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Japan walking 'tightrope' on public debt as yields set to rise: Amari
July 24, 2014 / 9:57 AM / 3 years ago

Japan walking 'tightrope' on public debt as yields set to rise: Amari

Japan's Prime Minister Shinzo Abe gives a speech during an announcement event of the Global Launch of Human Development Report 2014 at the United Nations University Headquarters in Tokyo July 24, 2014. REUTERS/Yuya Shino

TOKYO (Reuters) - Japanese long-term interest rates are set to rise as Prime Minister Shinzo Abe’s stimulus policies boost economic growth, Economics Minister Akira Amari said, stressing the need to keep up efforts to rein in the country’s massive public debt.

“Long-term rates are now unexpectedly low and stable, though we shouldn’t take this for granted. As the economy recovers due to our ‘Abenomics’ policies, it’s natural for rates to rise,” Amari told business executives at a seminar on Thursday.

The government must therefore ensure the market does not lose confidence in Japan’s finances by laying out a concrete plan on fiscal reform and striving to revive the economy with its growth strategies, he said.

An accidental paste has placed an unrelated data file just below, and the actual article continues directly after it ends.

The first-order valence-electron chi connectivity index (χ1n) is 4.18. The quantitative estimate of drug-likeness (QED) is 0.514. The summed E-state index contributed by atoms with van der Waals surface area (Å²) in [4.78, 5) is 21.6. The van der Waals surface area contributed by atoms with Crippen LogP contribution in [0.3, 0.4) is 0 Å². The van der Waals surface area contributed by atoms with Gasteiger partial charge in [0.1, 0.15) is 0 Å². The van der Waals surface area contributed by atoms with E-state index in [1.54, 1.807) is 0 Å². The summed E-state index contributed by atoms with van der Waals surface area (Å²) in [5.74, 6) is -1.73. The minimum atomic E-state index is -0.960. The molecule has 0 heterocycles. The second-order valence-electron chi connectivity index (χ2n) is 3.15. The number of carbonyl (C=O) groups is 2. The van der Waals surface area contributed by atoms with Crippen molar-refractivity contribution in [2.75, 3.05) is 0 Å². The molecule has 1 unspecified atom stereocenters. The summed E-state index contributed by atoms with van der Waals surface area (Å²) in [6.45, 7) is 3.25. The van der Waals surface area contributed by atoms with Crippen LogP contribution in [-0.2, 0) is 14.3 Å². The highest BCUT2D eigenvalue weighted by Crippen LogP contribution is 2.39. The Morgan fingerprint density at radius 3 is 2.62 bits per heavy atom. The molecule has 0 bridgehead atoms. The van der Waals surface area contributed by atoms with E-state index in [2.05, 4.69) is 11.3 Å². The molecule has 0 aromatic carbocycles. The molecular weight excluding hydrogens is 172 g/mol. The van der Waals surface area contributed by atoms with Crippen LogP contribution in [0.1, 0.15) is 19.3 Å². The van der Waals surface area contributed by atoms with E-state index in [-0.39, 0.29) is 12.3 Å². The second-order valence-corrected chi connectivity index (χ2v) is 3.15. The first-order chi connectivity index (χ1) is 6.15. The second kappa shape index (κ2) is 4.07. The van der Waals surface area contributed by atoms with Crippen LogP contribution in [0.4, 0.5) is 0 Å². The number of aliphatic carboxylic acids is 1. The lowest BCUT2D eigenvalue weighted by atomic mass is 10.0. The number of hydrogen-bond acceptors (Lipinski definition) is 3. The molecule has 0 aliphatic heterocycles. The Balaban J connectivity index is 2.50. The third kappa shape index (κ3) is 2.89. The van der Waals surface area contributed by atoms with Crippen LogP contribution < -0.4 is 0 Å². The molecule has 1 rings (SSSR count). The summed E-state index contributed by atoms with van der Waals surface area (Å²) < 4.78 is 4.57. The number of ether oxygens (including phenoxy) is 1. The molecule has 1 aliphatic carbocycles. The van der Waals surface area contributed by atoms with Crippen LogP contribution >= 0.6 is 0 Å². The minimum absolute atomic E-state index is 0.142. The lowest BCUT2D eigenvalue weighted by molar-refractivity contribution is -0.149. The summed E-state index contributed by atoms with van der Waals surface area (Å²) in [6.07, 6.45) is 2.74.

“Frankly, we’re walking a tightrope,” he said. “We have to tell the public that this is a pretty narrow path.”

Japan’s benchmark 10-year government bond yield has hovered at a 15-month low around 0.5 percent despite an improvements in the economy, due in large part to the Bank of Japan’s massive bond purchases.

Analysts warn that even a slight increase in bond yields would push the cost of financing Japan’s public debt up to dangerous levels. The debt, double the size of Japan’s economy, is the biggest among major industrialised countries.

Abe’s monetary and fiscal stimulus, as well as a series of other measures to boost Japan’s growth potential - dubbed “Abenomics” - have helped lift stock prices and brightened business sentiment, giving the economy a much-needed boost.

Amari said investors were likely to shift funds to equities from government bonds as Japan’s public pension fund, the Government Pension Investment Fund (GPIF), allocates more of its portfolio to stocks.

“When the economy is moving away from deflation and heading toward mild inflation, you need to radically change your portfolio (management). Of course that will push up stock prices,” Amari told a seminar.

He also said Abe was expected to reshuffle his cabinet before convening an extraordinary session of parliament in October.

Reporting by Leika Kihara; Editing by Chris Gallagher and Alan Raybould

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